October 19, 2012

Pin The CIA Base On the Map

Yesterday The Washington Post excited or disturbed a wide population of various individuals by announcing the CIA's request for additional unmanned aircraft systems (UAS).

Pentagon-approved plans are in the final stages of being submitted to the White House, where the proposal will be evaluated by counterterrorism chief John Brennan and a group of national security officials. If approved by President Barack Obama, the CIA's drone fleet is expected to rise from 35 to 45 and increase the range of its entire assassination/surveillance operations. The CIA currently supplements its forces by employing weapons systems from the Joint Special Operations Command (JSOC). A boost in its capabilities is aimed at retaining the CIA's autonomy; the CIA relies on military pilots to operate from the U.S. and reportedly chafes at using JSOC airstrips.

This latest move that has unnerved some Pentagon departments, if their own staff is to be believed, except none of them could be as stressed as those inhabiting a drone's flight path.

The Washington Post only breaks small pieces of "new" information, and even then no aspect is surprising. Drones are scheduled to increase the ranks of all branches that fly them, especially covert divisions, and CIA officials speak as though their shipment is late. The Department of Defense naturally wants to clarify their terms, but has no overriding reason to stop a process that cannot be stopped. Brennan then acts a buffer for all parties in the White House. Most surprising would be a veto from the drone-slinging President.

What's unnerving to foreign populations are the requirements of UASs and their collateral damage. A drone's range is grimly impressive for its machinery - up go 1,000 miles - but it needs a network to support its operations. Drones fly out of multiple points in Afghanistan, having been evicted from Pakistan, while a grid of drone bases has been constructed over the Horn of Africa to target al-Qaeda and its affiliated militants. Ethiopia, Djibouti, Kenya, Somalia and the Seychelles all host their own bases, controlled by either the CIA or JSOC, and Yemen just received its own during a popular revolution. Many of these cases illustrate the hegemonic threat that drones bring to their area of operations. In Yemen, the CIA had already began construction under Ali Abdullah Saleh's secret approval when the revolution struck, and the White House accelerated its building schedule from two years to eight months in response.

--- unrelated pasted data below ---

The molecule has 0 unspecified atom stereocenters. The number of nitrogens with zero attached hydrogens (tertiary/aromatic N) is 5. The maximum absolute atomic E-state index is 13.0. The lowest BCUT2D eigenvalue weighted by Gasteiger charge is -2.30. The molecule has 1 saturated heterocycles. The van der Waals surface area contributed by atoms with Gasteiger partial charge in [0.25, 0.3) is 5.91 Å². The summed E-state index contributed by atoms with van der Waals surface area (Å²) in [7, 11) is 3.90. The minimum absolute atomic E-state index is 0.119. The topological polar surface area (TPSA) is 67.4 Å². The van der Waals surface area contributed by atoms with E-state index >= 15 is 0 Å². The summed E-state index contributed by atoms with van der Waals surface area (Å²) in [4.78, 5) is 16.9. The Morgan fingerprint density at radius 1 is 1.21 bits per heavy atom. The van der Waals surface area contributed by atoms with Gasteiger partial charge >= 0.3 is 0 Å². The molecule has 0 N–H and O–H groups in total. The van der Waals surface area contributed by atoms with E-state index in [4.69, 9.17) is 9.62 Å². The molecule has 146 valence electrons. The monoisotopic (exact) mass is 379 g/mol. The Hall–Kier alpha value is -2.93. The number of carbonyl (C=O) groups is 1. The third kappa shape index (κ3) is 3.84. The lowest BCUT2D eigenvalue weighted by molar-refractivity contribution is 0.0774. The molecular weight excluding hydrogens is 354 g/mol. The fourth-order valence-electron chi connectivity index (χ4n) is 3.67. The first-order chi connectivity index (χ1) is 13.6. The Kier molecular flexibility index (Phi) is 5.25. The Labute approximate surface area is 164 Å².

This decision was attributed to al-Qaeda in the Arabian Peninsula's (AQAP) growth in southern and eastern Yemen, a predictable that did come true. However the corrupt Saleh himself was largely responsible for watering AQAP and his duplicitous approval of U.S. air strikes fertilized the soil. More virus than cure, U.S. policy would have gone in a vicious circle with Yemen's tribes had Saleh survived the revolution's first phase. Washington happily accepted his vice president, Abd Rabbuh Mansur Hadi, and turned over the base's secrecy to him - one of many reasons why Washington and Riyadh orchestrated Hadi's ascendency.

Yemenis themselves were never told anything or allowed any input, despite the fact that they suffer most when a drone misses. Even then civilian casualties are denied - forget compensation - and the mere presence unnerves adults and children alike. The entire project is thoroughly totalitarian.

As The Washington Post reports, "Any move to expand the reach of the CIA’s fleet of armed drones probably would require the agency to establish additional secret bases." This "need" entails more secret handshakes with autocratic, unrepresentative and unreliable governments. The new wave of bases will hit northern Africa hardest, possibly starting with Algeria as a launch point into Libya and Mali. Algiers runs a notoriously anti-interference policy to tamp down its cooperation with foreign powers (Washington), and may eventually consent in a similar fashion as Ethiopia's government. The two governments have already assembled a chain of bases in the Sahel and a new agreement would ensure no problems in the event that pro-democracy demonstrations flair up, as they periodically do.

Friendlier lands could be found in Nigeria, one of world's the most pro-American states, and neighboring Niger. Mauritania or even Mali itself could play host to a base as part of NATO and ECOWAS's intervention, which includes a robust training mission and the need for Western support bases.

The populations of these nations will be lucky to receive an advanced warning of their new guests.

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